Over the years, many tools have been developed to improve Surveying. Here are a few monumental advancements (from recent history):
1) The Gunter’s Chain. Introduced in 1620 by English clergyman and mathematician Edmund Gunter (1581–1626), it consisted of 100 links. Each link measured 7.92 inches. The full chain measured 66′ and was the unit of measure for all Land Surveys in the United States and is still the published unit of measurement on all Public Land Surveys to this day.
2) The EDM or Electronic Distance Meter. Developed in the late 1970’s. This technology improved the repeatability of a measurement by eliminating many of the variables that contribute to inaccuracies of steel tape measurements. Such variables include: temperature, uneven terrain, pull tension, and inexperienced operators.
3) The modern “Pin-Finder”. A.K.A.: metal detector. This invention revolutionized Surveying by allowing monuments to be set flush with the ground. This protects them from damage, but, makes them nearly impossible to find without a metal detector.
Those are my top three. I’m sure other Surveyors would have a different list. Even with these advancements most Surveyor’s still can’t agree with each other on the location of a property line.
An Engineer friend of mine frequently jokes: “If you hire 3 different Surveyor’s, you’ll get 4 different opinions on a given property line.” As with most jokes; there is an element of truth to that statement. So, why can’t Surveyor’s agree? The easy answer would be that some surveyors do a better job than others. However, the State legislature has empowered a Board of Registration for Engineers and Land Surveyors (the Board) to weed out incompetence in these professions. All practicing Land Surveyors in the state of Arkansas today are licensed by the Board. Potential Surveyors must complete a specified period of apprenticeship; must pass a series of examinations; and must meet certain educational requirements before being licensed by the Board. Once licensed, each Surveyor must complete continuing education courses in order to renew his/her license. In addition the Board has developed a set of minimum standards that all Surveyors are required to follow. All these actions by the Board are designed to “protect the public welfare”, by insuring that all Surveyors perform at a certain level of competency. So, it would seem, we have ruled out the most obvious answer. Why then, can’t Surveyors agree?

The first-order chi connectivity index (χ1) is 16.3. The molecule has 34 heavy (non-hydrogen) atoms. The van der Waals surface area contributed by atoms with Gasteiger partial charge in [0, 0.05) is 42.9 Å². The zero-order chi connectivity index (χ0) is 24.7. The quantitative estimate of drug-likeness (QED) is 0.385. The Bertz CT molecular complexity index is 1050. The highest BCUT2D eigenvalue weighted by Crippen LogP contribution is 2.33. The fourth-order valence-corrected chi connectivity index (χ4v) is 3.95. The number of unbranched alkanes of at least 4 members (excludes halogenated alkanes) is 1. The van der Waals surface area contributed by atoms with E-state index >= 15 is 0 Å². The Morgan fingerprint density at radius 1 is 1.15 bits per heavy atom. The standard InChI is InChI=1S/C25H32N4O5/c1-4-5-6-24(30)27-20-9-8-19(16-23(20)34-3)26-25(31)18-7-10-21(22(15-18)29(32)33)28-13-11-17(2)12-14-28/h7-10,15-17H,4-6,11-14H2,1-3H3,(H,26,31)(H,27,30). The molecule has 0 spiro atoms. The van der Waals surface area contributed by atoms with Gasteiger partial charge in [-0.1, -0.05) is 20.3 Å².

To answer this question, we need a basic understanding of the profession of Surveying. A Surveyor’s duty is to locate, on the ground, an individual’s ownership interest in a piece of property. Ideally, this interest is wholly contained in the Legal Description. So, generally speaking, a Surveyor stakes-out the Legal Description provided by his client. Now we are getting close to the problem. Legal Descriptions can be written by anyone using any means of measurement. Sometimes lines are measured with tapes and compasses. Sometimes they aren’t measured at all. Rarely are the methods of measurement specified in the Legal Description. A Surveyor’s ability to accurately and precisely map out a Legal Description won’t shed any light on the intentions of the original grantor of a tract of land. Only a Time-Machine can solve this problem.
When Surveyors can travel back to the point of conception for a tract of land, there will be no more confusion concerning the intentions of the original land owners. Only then will Surveyors be in total agreement. A modern Surveyor’s greatest need is not in measurements; but in understanding. What was the person who wrote the original Legal Description trying to convey? That is the question that each Surveyor seems to answer differently.
Time-Travel may be the only way to solve this problem. So, at least for now, Surveyors will continue to disagree with each other.